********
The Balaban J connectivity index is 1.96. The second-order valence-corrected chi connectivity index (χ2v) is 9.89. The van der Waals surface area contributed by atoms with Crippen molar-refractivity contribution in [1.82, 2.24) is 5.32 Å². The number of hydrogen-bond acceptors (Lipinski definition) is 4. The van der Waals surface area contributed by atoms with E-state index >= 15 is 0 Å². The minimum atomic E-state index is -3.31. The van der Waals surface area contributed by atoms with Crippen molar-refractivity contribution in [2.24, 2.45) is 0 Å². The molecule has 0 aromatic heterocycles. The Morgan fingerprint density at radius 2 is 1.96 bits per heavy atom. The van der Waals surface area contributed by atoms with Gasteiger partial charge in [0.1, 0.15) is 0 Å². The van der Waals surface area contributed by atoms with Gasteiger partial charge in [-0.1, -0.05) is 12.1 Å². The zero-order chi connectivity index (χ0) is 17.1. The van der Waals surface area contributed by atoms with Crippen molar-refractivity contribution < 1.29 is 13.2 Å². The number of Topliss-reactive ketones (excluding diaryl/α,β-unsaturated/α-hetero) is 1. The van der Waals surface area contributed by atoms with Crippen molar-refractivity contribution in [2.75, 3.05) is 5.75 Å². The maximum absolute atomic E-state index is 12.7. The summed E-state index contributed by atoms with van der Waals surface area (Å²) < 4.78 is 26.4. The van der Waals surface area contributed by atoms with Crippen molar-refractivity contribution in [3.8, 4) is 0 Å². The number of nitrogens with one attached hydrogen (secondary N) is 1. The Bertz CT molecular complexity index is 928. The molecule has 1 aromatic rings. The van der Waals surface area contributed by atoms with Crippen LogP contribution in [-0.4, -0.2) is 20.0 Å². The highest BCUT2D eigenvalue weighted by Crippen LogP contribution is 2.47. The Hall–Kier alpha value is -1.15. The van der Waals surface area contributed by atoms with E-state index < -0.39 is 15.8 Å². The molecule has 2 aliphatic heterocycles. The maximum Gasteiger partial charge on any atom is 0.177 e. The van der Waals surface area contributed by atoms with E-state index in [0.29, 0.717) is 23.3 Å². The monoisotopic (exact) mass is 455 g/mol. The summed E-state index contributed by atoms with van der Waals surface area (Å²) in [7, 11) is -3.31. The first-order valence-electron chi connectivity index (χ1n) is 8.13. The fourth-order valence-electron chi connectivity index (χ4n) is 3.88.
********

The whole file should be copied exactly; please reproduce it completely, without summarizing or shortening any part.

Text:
The Balaban J connectivity index is 1.96. The second-order valence-corrected chi connectivity index (χ2v) is 9.89. The van der Waals surface area contributed by atoms with Crippen molar-refractivity contribution in [1.82, 2.24) is 5.32 Å². The number of hydrogen-bond acceptors (Lipinski definition) is 4. The van der Waals surface area contributed by atoms with E-state index >= 15 is 0 Å². The minimum atomic E-state index is -3.31. The van der Waals surface area contributed by atoms with Crippen molar-refractivity contribution in [2.24, 2.45) is 0 Å². The molecule has 0 aromatic heterocycles. The Morgan fingerprint density at radius 2 is 1.96 bits per heavy atom. The van der Waals surface area contributed by atoms with Gasteiger partial charge in [0.1, 0.15) is 0 Å². The van der Waals surface area contributed by atoms with Gasteiger partial charge in [-0.1, -0.05) is 12.1 Å². The zero-order chi connectivity index (χ0) is 17.1. The van der Waals surface area contributed by atoms with Crippen molar-refractivity contribution < 1.29 is 13.2 Å². The number of Topliss-reactive ketones (excluding diaryl/α,β-unsaturated/α-hetero) is 1. The van der Waals surface area contributed by atoms with Crippen molar-refractivity contribution in [2.75, 3.05) is 5.75 Å². The maximum absolute atomic E-state index is 12.7. The summed E-state index contributed by atoms with van der Waals surface area (Å²) < 4.78 is 26.4. The van der Waals surface area contributed by atoms with Crippen molar-refractivity contribution in [3.8, 4) is 0 Å². The number of nitrogens with one attached hydrogen (secondary N) is 1. The Bertz CT molecular complexity index is 928. The molecule has 1 aromatic rings. The van der Waals surface area contributed by atoms with Crippen LogP contribution in [-0.4, -0.2) is 20.0 Å². The highest BCUT2D eigenvalue weighted by Crippen LogP contribution is 2.47. The Hall–Kier alpha value is -1.15. The van der Waals surface area contributed by atoms with E-state index < -0.39 is 15.8 Å². The molecule has 2 aliphatic heterocycles. The maximum Gasteiger partial charge on any atom is 0.177 e. The van der Waals surface area contributed by atoms with E-state index in [0.29, 0.717) is 23.3 Å². The monoisotopic (exact) mass is 455 g/mol. The summed E-state index contributed by atoms with van der Waals surface area (Å²) in [7, 11) is -3.31. The first-order valence-electron chi connectivity index (χ1n) is 8.13. The fourth-order valence-electron chi connectivity index (χ4n) is 3.88.